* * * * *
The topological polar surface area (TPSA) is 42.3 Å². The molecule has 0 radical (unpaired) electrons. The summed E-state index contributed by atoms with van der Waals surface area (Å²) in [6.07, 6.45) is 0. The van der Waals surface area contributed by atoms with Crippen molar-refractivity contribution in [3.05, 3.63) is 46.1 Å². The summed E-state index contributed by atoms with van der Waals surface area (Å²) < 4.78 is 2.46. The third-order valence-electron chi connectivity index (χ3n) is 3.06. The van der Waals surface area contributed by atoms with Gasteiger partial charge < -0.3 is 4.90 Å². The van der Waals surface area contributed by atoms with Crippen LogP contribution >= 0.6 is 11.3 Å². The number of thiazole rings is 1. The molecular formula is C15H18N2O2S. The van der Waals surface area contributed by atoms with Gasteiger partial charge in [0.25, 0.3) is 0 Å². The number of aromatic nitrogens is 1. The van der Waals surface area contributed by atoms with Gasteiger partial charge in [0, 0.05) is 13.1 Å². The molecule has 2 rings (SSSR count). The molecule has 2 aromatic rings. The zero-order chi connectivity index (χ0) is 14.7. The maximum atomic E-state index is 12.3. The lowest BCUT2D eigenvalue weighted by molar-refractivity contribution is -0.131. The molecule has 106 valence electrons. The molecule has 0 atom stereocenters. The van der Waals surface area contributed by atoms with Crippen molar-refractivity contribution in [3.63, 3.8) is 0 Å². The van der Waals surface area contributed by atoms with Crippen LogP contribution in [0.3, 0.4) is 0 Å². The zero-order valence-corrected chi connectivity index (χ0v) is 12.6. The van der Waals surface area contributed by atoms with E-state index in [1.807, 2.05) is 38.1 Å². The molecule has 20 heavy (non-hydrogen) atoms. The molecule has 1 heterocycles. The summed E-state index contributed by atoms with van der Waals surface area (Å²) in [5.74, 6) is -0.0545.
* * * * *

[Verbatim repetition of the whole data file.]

The topological polar surface area (TPSA) is 42.3 Å². The molecule has 0 radical (unpaired) electrons. The summed E-state index contributed by atoms with van der Waals surface area (Å²) in [6.07, 6.45) is 0. The van der Waals surface area contributed by atoms with Crippen molar-refractivity contribution in [3.05, 3.63) is 46.1 Å². The summed E-state index contributed by atoms with van der Waals surface area (Å²) < 4.78 is 2.46. The third-order valence-electron chi connectivity index (χ3n) is 3.06. The van der Waals surface area contributed by atoms with Gasteiger partial charge < -0.3 is 4.90 Å². The van der Waals surface area contributed by atoms with Crippen LogP contribution >= 0.6 is 11.3 Å². The number of thiazole rings is 1. The molecular formula is C15H18N2O2S. The van der Waals surface area contributed by atoms with Gasteiger partial charge in [0.25, 0.3) is 0 Å². The number of aromatic nitrogens is 1. The van der Waals surface area contributed by atoms with Gasteiger partial charge in [0, 0.05) is 13.1 Å². The molecule has 2 rings (SSSR count). The molecule has 2 aromatic rings. The zero-order chi connectivity index (χ0) is 14.7. The maximum atomic E-state index is 12.3. The lowest BCUT2D eigenvalue weighted by molar-refractivity contribution is -0.131. The molecule has 106 valence electrons. The molecule has 0 atom stereocenters. The van der Waals surface area contributed by atoms with Crippen molar-refractivity contribution in [3.63, 3.8) is 0 Å². The van der Waals surface area contributed by atoms with Crippen LogP contribution in [0.3, 0.4) is 0 Å². The zero-order valence-corrected chi connectivity index (χ0v) is 12.6. The van der Waals surface area contributed by atoms with E-state index in [1.807, 2.05) is 38.1 Å². The molecule has 20 heavy (non-hydrogen) atoms. The molecule has 1 heterocycles. The summed E-state index contributed by atoms with van der Waals surface area (Å²) in [5.74, 6) is -0.0545.